From Black Panther to Mayflower descendant: Angela Davis had a shocking Ancestry Revelation.
Civil rights icon and feminist activist Angela Davis, known for her Marxist views and fight for social justice, recently discovered a surprising family history.
In a jaw-dropping episode of the PBS series “Finding Your Roots,” Davis was stunned to learn that she is a direct descendant of one of the Mayflower’s original passengers, William Brewster. The revelation has left the former Black Panther and 1970s black power activist reflecting on the intersection of her radical beliefs and her unexpected ties to American history.
“Finding Your Roots” is a television series that explores the genealogy and family history of celebrities and public figures. Hosted by renowned Harvard professor Henry Louis Gates Jr., the show uses genealogical research and DNA testing to trace the ancestry of each guest and uncover surprising connections to historical events, cultures, and people.
Host Henry Louis Gates, Jr. asked, “Any idea what you’re looking at?” That is a list of the passengers on the Mayflower.”
“No, I can’t believe this,” Davis said in denial. “No, my ancestors did not come here on the Mayflower.”
“Your ancestors came here on the Mayflower,” Gates replied. “You are descended from one of the 101 people who sailed on the Mayflower.”
“No. No, no, no, no,” Davis rambled. “Oof. That’s a little bit too much to deal with right now.”
“I always imagined my ancestors as the people who were enslaved,” Davis claimed. “My mind and my heart are swirling with all of these contradictory emotions.”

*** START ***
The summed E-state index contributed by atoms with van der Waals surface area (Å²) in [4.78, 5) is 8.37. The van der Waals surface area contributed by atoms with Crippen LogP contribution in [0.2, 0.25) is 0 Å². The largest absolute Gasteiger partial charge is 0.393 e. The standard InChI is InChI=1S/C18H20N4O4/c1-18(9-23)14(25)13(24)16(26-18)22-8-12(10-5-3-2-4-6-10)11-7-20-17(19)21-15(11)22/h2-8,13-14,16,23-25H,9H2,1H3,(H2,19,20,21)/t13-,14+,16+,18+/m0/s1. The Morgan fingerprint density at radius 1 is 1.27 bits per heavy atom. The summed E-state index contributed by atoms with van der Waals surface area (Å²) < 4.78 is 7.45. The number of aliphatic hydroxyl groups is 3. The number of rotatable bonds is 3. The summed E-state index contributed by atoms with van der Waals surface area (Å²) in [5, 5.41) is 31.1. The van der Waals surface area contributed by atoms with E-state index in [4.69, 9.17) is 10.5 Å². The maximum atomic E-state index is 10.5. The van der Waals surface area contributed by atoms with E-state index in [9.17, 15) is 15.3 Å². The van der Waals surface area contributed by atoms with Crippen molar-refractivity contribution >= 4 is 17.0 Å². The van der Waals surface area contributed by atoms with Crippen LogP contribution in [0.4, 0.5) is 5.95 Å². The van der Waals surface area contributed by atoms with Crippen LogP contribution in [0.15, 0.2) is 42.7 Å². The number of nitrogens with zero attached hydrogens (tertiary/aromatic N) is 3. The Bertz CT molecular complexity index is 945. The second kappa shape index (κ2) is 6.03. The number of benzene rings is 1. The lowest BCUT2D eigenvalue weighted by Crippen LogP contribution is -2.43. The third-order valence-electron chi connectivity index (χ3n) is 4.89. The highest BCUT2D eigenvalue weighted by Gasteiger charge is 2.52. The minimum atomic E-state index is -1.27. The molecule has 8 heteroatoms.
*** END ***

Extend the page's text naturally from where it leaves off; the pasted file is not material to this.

The show aims to promote a greater understanding of the diverse backgrounds and shared history of Americans and people around the world. The show has aired on PBS since 2012 and has featured a wide range of notable guests, including politicians, actors, musicians, and athletes.
“Do you know what you’re looking at? That is a list of the passengers on the Mayflower.”
— Henry Louis Gates Jr (@HenryLouisGates) February 22, 2023
Davis gained national attention in the 1960s as a member of the Communist Party USA and an active supporter of the Black Panther Party. She became a leading voice in the movement for prison abolition and was famously imprisoned for 18 months on charges of murder, kidnapping, and conspiracy in connection with a courthouse shootout in Marin County, California, in 1970.
After her release from prison, Davis continued her activism and became a professor of philosophy at the University of California, Santa Cruz. She has written several books on topics such as race, gender, and incarceration, including “Women, Race, and Class” and “Are Prisons Obsolete?”